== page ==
UTI's are the most common type of infection in the human body. Women are more likely to contract a UTI over men. Normally, urine is sterile; meaning no bacteria, virui or fungi will be present to initiate infection on its own. Most often, an infection occurs when tiny organisms, usually bacteria from the digestive tract, cling to the opening of the urethra and begin to multiply. Microorganisms called Chlamydia and Mycoplasma may also cause UTIs in both men and women, but these infections tend to remain limited to the urethra and reproductive system. Unlike E. coli, Chlamydia and Mycoplasma may be sexually transmitted, and infections require treatment of both partners.
                      With this information, you should be able to make a self-diagnosis of the root cause(s) of your UTI's. If your partner is experiencing them too, then its either Chlamydia or Mycoplasma. If your partner is not experiencing them, then its more likely the E. coli bacteria variety.

                      |_arry

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                      • #12
                        Normal BUN but abnormal Creatnine-go figure!

                        Well, I found out my result today on my kidney numbers. My bun looks good at 10, but my creatnine according to the GFR calculator shows stage 2 CKD. Does anyone have that situation here? I'd like to hear those responses on that.

                        How long does this CKD take to progress anyhow, and can I stop it? I probably sound ignorant, but I am really not as knowledgable as those of you on here who have been all through this.

                        Jennifer

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                        • #13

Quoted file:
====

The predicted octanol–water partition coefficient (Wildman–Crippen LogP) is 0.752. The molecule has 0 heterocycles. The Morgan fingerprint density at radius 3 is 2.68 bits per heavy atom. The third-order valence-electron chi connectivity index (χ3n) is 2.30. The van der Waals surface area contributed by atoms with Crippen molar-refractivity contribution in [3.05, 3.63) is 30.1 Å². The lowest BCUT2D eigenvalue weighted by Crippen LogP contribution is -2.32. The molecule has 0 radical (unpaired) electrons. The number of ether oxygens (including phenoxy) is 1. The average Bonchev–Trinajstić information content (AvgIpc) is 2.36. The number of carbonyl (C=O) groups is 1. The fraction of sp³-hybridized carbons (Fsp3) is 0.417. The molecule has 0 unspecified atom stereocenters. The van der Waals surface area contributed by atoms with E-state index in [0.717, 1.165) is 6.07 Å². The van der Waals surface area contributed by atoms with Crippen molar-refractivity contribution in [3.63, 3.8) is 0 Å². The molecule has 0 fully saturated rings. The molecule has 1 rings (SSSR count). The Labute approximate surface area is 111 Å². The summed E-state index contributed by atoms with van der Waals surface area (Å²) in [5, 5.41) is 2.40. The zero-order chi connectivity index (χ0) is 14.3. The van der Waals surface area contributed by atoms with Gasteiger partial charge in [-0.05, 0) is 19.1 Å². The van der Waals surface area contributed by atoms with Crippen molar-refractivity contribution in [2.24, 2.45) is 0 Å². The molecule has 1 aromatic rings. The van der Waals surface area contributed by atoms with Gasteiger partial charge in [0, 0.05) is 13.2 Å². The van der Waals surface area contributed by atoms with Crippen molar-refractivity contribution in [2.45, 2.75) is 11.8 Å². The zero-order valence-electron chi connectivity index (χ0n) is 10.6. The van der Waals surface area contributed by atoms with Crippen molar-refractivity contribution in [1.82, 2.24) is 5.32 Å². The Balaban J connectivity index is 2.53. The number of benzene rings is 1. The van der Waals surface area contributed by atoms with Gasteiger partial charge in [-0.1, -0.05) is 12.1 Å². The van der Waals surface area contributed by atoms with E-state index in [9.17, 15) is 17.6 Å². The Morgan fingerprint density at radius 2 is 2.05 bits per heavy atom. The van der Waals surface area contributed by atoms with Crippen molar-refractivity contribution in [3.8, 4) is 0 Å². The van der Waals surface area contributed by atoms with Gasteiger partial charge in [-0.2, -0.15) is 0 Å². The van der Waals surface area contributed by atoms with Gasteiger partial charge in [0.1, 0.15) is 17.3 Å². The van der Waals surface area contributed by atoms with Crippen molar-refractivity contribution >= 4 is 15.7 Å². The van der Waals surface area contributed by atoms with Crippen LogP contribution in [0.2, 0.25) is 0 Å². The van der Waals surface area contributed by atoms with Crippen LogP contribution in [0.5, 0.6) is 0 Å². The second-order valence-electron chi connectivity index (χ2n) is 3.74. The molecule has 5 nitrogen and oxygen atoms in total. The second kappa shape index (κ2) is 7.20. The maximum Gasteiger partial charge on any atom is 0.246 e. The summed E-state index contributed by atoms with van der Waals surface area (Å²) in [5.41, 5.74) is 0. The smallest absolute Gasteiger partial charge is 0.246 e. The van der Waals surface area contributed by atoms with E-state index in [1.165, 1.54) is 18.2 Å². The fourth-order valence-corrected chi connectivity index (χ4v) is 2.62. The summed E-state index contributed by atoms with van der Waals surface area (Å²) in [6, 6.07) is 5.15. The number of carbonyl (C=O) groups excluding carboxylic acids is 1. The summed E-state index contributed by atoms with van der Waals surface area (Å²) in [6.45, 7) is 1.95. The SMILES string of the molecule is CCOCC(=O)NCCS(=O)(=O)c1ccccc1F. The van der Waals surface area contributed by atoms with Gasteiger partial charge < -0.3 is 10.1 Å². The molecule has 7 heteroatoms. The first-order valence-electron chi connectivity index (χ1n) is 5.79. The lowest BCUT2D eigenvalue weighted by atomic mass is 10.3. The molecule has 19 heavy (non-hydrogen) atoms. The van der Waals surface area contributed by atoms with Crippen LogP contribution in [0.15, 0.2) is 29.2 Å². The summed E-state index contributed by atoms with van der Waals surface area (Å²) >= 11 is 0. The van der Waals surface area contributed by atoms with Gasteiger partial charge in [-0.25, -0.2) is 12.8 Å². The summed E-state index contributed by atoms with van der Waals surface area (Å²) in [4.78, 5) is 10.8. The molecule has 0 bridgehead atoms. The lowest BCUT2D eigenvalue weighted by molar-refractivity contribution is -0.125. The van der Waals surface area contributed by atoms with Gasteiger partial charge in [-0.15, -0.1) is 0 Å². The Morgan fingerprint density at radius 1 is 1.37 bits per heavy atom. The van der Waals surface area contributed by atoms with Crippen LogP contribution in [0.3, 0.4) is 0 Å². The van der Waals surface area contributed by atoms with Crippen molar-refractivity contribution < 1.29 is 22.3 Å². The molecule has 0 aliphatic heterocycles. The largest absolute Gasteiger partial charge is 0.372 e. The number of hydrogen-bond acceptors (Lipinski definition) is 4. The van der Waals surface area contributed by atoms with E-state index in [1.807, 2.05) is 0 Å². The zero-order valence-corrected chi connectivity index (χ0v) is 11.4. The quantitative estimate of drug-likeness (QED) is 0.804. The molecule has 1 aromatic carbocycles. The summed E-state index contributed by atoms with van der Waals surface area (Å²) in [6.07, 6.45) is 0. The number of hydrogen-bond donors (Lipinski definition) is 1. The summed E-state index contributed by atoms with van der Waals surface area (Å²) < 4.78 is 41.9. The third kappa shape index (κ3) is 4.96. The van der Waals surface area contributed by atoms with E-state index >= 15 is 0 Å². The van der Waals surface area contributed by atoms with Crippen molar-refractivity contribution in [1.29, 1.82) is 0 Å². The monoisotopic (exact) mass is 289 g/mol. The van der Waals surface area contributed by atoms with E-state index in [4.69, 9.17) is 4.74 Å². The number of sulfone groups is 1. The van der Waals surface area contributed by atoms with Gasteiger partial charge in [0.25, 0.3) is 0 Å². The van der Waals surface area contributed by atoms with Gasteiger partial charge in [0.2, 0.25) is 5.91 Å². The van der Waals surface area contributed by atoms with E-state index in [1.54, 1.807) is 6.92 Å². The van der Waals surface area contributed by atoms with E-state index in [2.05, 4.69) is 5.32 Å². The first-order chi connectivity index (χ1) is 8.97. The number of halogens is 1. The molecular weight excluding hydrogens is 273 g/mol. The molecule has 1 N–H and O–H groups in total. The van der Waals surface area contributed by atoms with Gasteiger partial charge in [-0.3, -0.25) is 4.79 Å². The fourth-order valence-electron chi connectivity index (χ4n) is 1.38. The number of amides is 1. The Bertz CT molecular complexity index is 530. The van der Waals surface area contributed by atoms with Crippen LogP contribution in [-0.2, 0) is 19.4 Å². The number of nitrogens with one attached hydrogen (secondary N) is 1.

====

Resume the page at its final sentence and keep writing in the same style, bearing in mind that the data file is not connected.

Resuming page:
Hi there; I also have a normal BUN (a 6) and stage 2 CKD. I don't have the diabetes though. I am new at this whole CKD, but wanted you to know you are not alone. If you find anything out about a diet for stage 2 please pass it on, I will do the same. There is also a lot of information on diets to follow on this website, and in the forums. As for the progression of CKD, I believe it is different for each individual. I am sure some one with more knowledge than me can answer that question.

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                          • #14
                            Glad to hear someone is like I am....

                            Thanks galfriday for answering my question. I'm going to start watching what I eat more and if I can get any advice, I'll pass it on.

                            Jennifer

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                            • #15
                              I am glad to hear, Jennifer, that you are only in Stage 2. That is an early stage and much can be done to slow the progress of kidney disease. Many people take years to go from one stage to another. I don't know how long I was in Stage 2 & 3 because I was well into Stage 4 before anyone picked up on my kidney disease. I stayed in Stage 4 for over 3 years. Others have had different experiences, and the outlook for people with diabetes is different than that for non-diabetics. The main rules are to learn as much as you can, to reduce sodium in the diet, and to do whatever is necessary to maintain your health with respect to managing things like weight, diabetes, and high blood pressure. I may have referred you to this site before, but if not you will find www.kidneyschool.org to be a very helpful site for all kinds of information on kidney disease, its treatment, and the renal diet.
                              To the stars through difficulty!